Study Abroad: How To Get More Information on the Program: It’s not too late to apply

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Those who missed the November deadline for the Study Abroad program in the 2013-2014 academic year still have a chance to apply. Information sessions will be held on Thursday, March 14 at 4:00 p.m., Friday, March 15 at 10:30 a.m. and Monday, March 18 at 9:30 a.m. and 2:30 p.m. All sessions will be held in Oland Hall room 202.

The final deadline to apply for fall 2013 and winter 2014 is March 25; these information sessions are students’ last chance to sign up for the program. The requirements are simple: you must have at least 30 credit hours to apply and you need to have 60 before you leave. As long as your GPA sits at a two-point-five, you’re good to go!

The application process is simple, but before you begin, you may want to research the university that you’ll be looking to attend. You should make sure that the school you’ve chosen fits your needs; certain areas may be at the top of your list, but applying to an attractive area without the programs you need isn’t a good idea.

After your research is finished, you’re given an information sheet to fill out which you would submit to the Study Abroad Advisor, along with your printed transcript, a resume and a short essay outlining your reasons for wanting to study in another country.

This information is sent to a committee who reviews all study abroad applications. If you fit the criteria listed, chances are you’ll be accepted. The real matter is not whether or not you’ll be able to study abroad, but where you should be studying.

The committee makes sure that students are chosen to go to schools that will benefit their learning the most. That’s why researching your institution of choice is so important; the more you know about how it caters to your academic needs, the more information you can give your Study Abroad Advisor so that they can help get you there.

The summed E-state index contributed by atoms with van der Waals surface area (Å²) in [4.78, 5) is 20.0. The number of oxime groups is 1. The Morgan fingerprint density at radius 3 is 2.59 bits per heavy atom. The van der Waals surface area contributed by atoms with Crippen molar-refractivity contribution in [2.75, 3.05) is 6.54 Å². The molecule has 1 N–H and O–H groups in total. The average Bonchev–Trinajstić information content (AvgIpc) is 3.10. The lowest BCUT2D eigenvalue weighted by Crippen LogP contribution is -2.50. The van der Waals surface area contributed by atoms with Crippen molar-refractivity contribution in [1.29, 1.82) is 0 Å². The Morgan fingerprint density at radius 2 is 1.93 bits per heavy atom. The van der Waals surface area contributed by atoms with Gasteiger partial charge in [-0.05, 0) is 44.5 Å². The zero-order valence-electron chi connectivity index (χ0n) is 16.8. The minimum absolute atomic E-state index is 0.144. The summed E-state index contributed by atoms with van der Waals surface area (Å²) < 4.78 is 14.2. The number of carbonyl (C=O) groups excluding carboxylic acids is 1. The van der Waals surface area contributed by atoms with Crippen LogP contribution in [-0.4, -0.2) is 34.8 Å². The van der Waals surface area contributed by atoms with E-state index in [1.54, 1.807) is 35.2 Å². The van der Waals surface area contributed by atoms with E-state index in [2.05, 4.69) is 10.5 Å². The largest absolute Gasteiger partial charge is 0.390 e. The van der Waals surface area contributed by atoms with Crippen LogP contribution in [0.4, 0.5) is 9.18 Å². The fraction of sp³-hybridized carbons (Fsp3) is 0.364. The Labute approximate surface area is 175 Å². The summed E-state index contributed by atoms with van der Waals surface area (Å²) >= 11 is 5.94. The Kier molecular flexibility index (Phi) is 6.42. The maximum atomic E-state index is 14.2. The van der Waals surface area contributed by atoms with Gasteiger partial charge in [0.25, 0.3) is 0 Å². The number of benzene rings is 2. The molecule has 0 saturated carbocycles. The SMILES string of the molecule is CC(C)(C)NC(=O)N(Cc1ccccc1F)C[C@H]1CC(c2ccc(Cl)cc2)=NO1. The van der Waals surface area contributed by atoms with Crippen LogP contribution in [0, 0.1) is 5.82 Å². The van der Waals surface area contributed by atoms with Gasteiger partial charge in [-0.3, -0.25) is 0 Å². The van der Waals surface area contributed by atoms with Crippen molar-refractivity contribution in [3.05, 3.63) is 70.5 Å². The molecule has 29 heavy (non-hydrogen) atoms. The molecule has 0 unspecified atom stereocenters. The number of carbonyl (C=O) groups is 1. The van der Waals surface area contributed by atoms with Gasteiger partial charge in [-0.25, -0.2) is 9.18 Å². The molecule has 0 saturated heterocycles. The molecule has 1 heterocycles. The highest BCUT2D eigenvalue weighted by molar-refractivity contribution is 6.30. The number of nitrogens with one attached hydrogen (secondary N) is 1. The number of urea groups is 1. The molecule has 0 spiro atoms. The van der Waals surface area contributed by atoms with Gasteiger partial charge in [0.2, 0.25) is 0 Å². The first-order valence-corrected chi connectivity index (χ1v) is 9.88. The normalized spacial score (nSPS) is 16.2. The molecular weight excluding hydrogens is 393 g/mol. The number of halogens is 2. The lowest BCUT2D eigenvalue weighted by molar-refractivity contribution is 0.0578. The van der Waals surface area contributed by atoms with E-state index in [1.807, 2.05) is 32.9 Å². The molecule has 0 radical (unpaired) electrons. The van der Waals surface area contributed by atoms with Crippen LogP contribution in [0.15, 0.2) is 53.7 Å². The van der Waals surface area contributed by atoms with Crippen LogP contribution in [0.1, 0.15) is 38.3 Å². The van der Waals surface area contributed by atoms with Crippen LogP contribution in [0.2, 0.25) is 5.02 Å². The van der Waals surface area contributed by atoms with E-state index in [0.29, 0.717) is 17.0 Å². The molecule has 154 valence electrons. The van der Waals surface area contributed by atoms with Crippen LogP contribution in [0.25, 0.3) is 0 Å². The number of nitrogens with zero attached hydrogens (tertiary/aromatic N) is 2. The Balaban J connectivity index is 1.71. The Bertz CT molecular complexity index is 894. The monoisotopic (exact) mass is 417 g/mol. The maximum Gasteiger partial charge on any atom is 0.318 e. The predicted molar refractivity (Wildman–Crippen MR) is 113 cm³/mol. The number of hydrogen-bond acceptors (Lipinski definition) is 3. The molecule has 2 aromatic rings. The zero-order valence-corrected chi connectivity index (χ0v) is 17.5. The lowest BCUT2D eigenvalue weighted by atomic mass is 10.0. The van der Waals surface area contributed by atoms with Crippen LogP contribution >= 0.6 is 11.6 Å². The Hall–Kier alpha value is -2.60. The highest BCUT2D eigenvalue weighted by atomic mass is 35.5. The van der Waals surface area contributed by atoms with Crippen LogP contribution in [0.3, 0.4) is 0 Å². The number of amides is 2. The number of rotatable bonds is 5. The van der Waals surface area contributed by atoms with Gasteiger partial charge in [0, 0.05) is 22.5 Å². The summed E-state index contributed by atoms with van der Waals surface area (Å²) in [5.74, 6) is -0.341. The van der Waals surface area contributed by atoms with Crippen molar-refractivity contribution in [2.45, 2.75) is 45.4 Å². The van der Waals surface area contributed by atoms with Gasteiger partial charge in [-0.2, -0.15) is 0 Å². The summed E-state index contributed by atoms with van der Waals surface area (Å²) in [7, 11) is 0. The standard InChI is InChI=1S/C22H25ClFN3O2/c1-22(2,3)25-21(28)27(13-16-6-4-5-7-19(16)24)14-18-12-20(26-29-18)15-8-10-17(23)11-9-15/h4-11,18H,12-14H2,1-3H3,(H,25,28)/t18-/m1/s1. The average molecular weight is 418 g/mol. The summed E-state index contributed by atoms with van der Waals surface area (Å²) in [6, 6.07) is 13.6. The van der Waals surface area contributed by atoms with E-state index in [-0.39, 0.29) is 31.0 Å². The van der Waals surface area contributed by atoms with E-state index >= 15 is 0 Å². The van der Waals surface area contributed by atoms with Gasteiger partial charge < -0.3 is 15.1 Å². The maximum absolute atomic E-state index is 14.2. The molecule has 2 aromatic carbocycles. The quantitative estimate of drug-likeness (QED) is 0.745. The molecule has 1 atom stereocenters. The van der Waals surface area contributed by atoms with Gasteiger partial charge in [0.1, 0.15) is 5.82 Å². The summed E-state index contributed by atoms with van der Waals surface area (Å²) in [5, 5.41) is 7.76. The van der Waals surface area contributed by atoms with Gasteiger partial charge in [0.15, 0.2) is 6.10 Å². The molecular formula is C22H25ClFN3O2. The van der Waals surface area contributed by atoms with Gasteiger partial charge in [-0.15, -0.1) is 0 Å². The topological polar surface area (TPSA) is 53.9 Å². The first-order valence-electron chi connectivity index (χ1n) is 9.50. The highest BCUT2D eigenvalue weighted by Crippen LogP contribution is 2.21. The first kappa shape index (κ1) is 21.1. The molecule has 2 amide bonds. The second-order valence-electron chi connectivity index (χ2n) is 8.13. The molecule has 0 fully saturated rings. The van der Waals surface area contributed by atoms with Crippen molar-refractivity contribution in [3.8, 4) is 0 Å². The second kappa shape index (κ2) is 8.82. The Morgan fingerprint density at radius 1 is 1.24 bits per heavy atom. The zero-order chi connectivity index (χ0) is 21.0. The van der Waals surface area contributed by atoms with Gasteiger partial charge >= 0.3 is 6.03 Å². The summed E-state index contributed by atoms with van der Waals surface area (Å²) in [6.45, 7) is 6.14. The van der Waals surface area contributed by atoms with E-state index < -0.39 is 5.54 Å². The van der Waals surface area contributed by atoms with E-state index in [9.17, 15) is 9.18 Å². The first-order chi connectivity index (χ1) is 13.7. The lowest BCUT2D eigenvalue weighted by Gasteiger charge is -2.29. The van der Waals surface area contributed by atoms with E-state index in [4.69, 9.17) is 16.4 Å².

Your Student Abroad Advisor is the ultimate resource for preparing for the big trip. They put on pre-departure sessions to help you gain confidence in a new environment and offer as many one-on-one sessions as you want to help guide you in the right direction.

According to advisor, Ase Berg, everyone is different. Some make sure they have help planning their trip every step of the way, while others are much more independent; “the bottom line is that everybody is well prepared [when they leave],” Berg says, “That’s why we have students apply almost a year in advance. It’s a lot less stressful.”

The Study Abroad Office does more than just alleviate preparation stress; as most people know, the major factor in any large venture is cost and if the cost is high, many people avoid it, especially if they have jobs to worry about at home. With UNBSJ, students don’t have to worry about having to pay for the program in full.

Though the Office can’t pay for a student’s entire trip, they do offer an award to each person in the program, “we’re usually able to give about $2,000 to each student, of course, places with higher living costs—like Australia—would get a little bit more,” says Berg. Scholarships and student loans also carry over to help, as you’ll still be paying tuition at UNBSJ when you go.

Emma Crowley, who applied for the 2013-2014 program and will be attending Université de Poitiers in France, can’t wait to go, “I know it sounds cliché, but I want to see the world,” she says, “I’m expecting to make connections with people, lasting friendships… It’s like later on in life you still have these friends from another country that you’ve spent such an immense amount of time with in a university setting. I’m really excited.”

Berg outlined a great deal of the opportunities students have had while studying abroad; it’s not all school. Many students have had the chance to travel to other places, “most students, when they come back ask when they can go again,” she laughs.

The Study Abroad program is truly the chance of a lifetime. Anyone who thought they missed the boat in November should take advantage of the information sessions. For more information, email Berg at or drop into the Study Abroad Office at Oland Hall G14.

Emily is in her fourth year of Political Science. She loves studying and academics which follows into her research work. She's a stern black coffee drinker and is a proud Acadienne. When she's not working or doing school work, you can find Emily listening to 70s music on vinyl and watching Parks and Recreation. If you ask her about parliamentary institutions, she won't stop talking.